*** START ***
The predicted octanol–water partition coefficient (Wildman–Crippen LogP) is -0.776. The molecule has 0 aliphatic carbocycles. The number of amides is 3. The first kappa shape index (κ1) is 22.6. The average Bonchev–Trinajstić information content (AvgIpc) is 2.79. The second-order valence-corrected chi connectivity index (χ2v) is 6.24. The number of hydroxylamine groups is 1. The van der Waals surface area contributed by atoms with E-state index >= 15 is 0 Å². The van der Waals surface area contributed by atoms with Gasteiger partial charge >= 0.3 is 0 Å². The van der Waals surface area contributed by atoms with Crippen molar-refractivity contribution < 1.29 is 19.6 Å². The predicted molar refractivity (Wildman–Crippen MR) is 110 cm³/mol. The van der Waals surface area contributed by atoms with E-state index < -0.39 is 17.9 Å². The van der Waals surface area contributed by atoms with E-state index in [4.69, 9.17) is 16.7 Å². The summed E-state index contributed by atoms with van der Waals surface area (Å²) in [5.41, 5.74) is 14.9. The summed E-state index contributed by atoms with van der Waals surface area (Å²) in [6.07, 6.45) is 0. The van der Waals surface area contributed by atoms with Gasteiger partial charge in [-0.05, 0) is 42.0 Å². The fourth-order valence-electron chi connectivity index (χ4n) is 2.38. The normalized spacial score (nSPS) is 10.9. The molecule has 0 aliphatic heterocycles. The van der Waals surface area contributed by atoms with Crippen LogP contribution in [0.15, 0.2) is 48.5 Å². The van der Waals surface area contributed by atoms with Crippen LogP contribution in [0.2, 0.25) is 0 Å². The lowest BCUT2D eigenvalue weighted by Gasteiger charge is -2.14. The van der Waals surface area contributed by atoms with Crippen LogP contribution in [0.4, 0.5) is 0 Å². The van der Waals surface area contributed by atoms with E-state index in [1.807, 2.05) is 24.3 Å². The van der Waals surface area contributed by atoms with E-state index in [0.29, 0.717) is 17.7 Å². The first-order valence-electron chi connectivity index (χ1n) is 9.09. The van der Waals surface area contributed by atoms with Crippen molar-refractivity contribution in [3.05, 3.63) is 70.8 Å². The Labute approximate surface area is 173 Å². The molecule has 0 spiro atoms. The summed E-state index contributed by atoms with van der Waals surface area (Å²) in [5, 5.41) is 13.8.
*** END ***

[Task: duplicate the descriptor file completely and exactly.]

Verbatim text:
The predicted octanol–water partition coefficient (Wildman–Crippen LogP) is -0.776. The molecule has 0 aliphatic carbocycles. The number of amides is 3. The first kappa shape index (κ1) is 22.6. The average Bonchev–Trinajstić information content (AvgIpc) is 2.79. The second-order valence-corrected chi connectivity index (χ2v) is 6.24. The number of hydroxylamine groups is 1. The van der Waals surface area contributed by atoms with E-state index >= 15 is 0 Å². The van der Waals surface area contributed by atoms with Gasteiger partial charge >= 0.3 is 0 Å². The van der Waals surface area contributed by atoms with Crippen molar-refractivity contribution < 1.29 is 19.6 Å². The predicted molar refractivity (Wildman–Crippen MR) is 110 cm³/mol. The van der Waals surface area contributed by atoms with E-state index < -0.39 is 17.9 Å². The van der Waals surface area contributed by atoms with E-state index in [4.69, 9.17) is 16.7 Å². The summed E-state index contributed by atoms with van der Waals surface area (Å²) in [5.41, 5.74) is 14.9. The summed E-state index contributed by atoms with van der Waals surface area (Å²) in [6.07, 6.45) is 0. The van der Waals surface area contributed by atoms with Gasteiger partial charge in [-0.05, 0) is 42.0 Å². The fourth-order valence-electron chi connectivity index (χ4n) is 2.38. The normalized spacial score (nSPS) is 10.9. The molecule has 0 aliphatic heterocycles. The van der Waals surface area contributed by atoms with Crippen LogP contribution in [0.15, 0.2) is 48.5 Å². The van der Waals surface area contributed by atoms with Crippen LogP contribution in [0.2, 0.25) is 0 Å². The lowest BCUT2D eigenvalue weighted by Gasteiger charge is -2.14. The van der Waals surface area contributed by atoms with Crippen LogP contribution in [0.4, 0.5) is 0 Å². The van der Waals surface area contributed by atoms with E-state index in [1.807, 2.05) is 24.3 Å². The van der Waals surface area contributed by atoms with E-state index in [0.29, 0.717) is 17.7 Å². The first-order valence-electron chi connectivity index (χ1n) is 9.09. The van der Waals surface area contributed by atoms with Crippen molar-refractivity contribution in [3.05, 3.63) is 70.8 Å². The Labute approximate surface area is 173 Å². The molecule has 0 spiro atoms. The summed E-state index contributed by atoms with van der Waals surface area (Å²) in [5, 5.41) is 13.8.